Clean Cooling – the new “Frontier Market” for UAE and the GCC region

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About

The Ministry of Climate Change and Environment of the UAE and the EU GCC Clean Energy Technology Network in partnership with the University of Birmingham and the Heriot-Watt University organise a two days EU -GCC event on<Clean Cooling – the new “Frontier Market” for UAE and the GCC region >, on 9-10 April in the UAE. (venue – location to be provided by the ministry and confirmed soon)

Context

Two-thirds of UAE energy in the summer months is consumed by air-conditioning; at peak temperatures, this can rise to 95%. Across the Gulf, cooling represents a yearly fuel opportunity cost of roughly US$20 billion. But meeting the projected cooling demand growth in the GCC over the next 12 years is projected to cost approximately US$100 billion in new cooling capacity and over US$120 billion in new power capacity if existing pattern of technology deployment are maintained. Without intervention, reports predict Saudi Arabia could within the next decade be consuming more oil to drive air conditioning than it exports.

Cooling loads are not just buildings and electricity.  In hot climates, air conditioning in public vehicles will consume more than 40% of a bus’ fuel. This energy demand is a major challenge for electric buses. Refrigerated trailers are cooled by a secondary diesel engine (transport refrigeration unit) that can emit up to six times as much nitrogen oxides (NOx) and 29 times as much particulate matter (PM) as the propulsion unit. As with air conditioning, demand for transport refrigeration is forecast to soar. The global cold chain market alone is projected to grow to $270Bn by 2022 (currently $190Bn) with the greatest increase in demand coming from the Middle East, as well as the rapid expansion in emerging markets such as China, India, and Brazil. In UAE, 80% of food is imported through global logistics chains.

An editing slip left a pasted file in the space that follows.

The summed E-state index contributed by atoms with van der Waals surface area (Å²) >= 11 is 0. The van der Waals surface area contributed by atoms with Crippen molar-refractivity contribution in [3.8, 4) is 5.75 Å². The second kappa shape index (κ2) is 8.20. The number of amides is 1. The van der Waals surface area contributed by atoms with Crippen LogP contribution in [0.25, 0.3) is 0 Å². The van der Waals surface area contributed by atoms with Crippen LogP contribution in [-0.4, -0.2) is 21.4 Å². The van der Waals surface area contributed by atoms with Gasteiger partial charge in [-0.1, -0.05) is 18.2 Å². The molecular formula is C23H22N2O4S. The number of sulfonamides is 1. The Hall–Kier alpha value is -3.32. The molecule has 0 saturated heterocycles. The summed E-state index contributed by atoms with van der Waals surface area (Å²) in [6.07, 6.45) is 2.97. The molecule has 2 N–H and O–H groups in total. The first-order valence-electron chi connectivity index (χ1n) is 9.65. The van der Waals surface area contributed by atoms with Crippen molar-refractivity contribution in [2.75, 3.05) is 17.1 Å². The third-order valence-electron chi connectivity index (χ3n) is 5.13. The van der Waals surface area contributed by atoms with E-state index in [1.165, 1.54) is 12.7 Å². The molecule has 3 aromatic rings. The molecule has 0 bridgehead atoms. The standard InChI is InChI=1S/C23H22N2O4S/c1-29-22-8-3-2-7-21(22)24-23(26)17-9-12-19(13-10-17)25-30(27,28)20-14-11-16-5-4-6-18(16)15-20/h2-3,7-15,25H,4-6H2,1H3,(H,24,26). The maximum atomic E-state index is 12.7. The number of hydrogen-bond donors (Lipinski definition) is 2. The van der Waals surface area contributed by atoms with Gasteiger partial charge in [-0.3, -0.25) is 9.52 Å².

We don’t however simply need more efficient air-conditioners and fridges or transport refrigeration units; we need new integrated, system-level approaches to cooling, understanding the size and location of the multiple thermal, waste and wrong-time energy resources available and the novel energy vectors, thermal stores and the novel, clean cooling technologies appropriate for the societal, climate, and infrastructure context.

Workshop objectives

To develop new ideas and methods to address the cooling challenges of the region,  this “clean cooling” workshop is organised with in-country partners and key stakeholders (government, industry, energy users, academia and government) from the UAE, the GCC and the EU to better understand the opportunities linked to integrated, low-carbon, low emissions cooling systems and how to accelerate their deployment.  Findings and recommendations will help shape thinking in-country as well as feed into the first ever International Clean Cooling Congress to be held at the University of Birmingham in April (18th and 19th).

The workshop intends to provide an overview of relevant best practices and technologies from the EU and the UAE/GCC.  The aim is to use the workshop as a catalyst to create dialogue and new EU GCC academic and industry collaborations to share knowledge; build capacity, underpin and galvanise novel “clean cooling” technology demonstration and advancement opportunities around the local and global challenge of sustainable cooling. In so doing, it will build on existing leadership and expertise in energy and specifically cooling across the two markets (UAE/GCC and EU) at a unique time where delivering clean, sustainable cooling is being recognised globally as key to our energy and environmental challenges.

To stimulate the discussion, experts will present novel system level thinking as well as examples of a radical novel technologies for meeting both built environment and transport cooling demands.

Our objectives from the event would include clear recommendations and next steps to

  • develop new sustainable, integrated system approaches to cooling (built environment but also the major demand of cooling in transport);
  • demonstrate and integrate emerging and existing technologies;
  • deliver solutions into the region;
  • identify and develop new technologies for local markets and global application.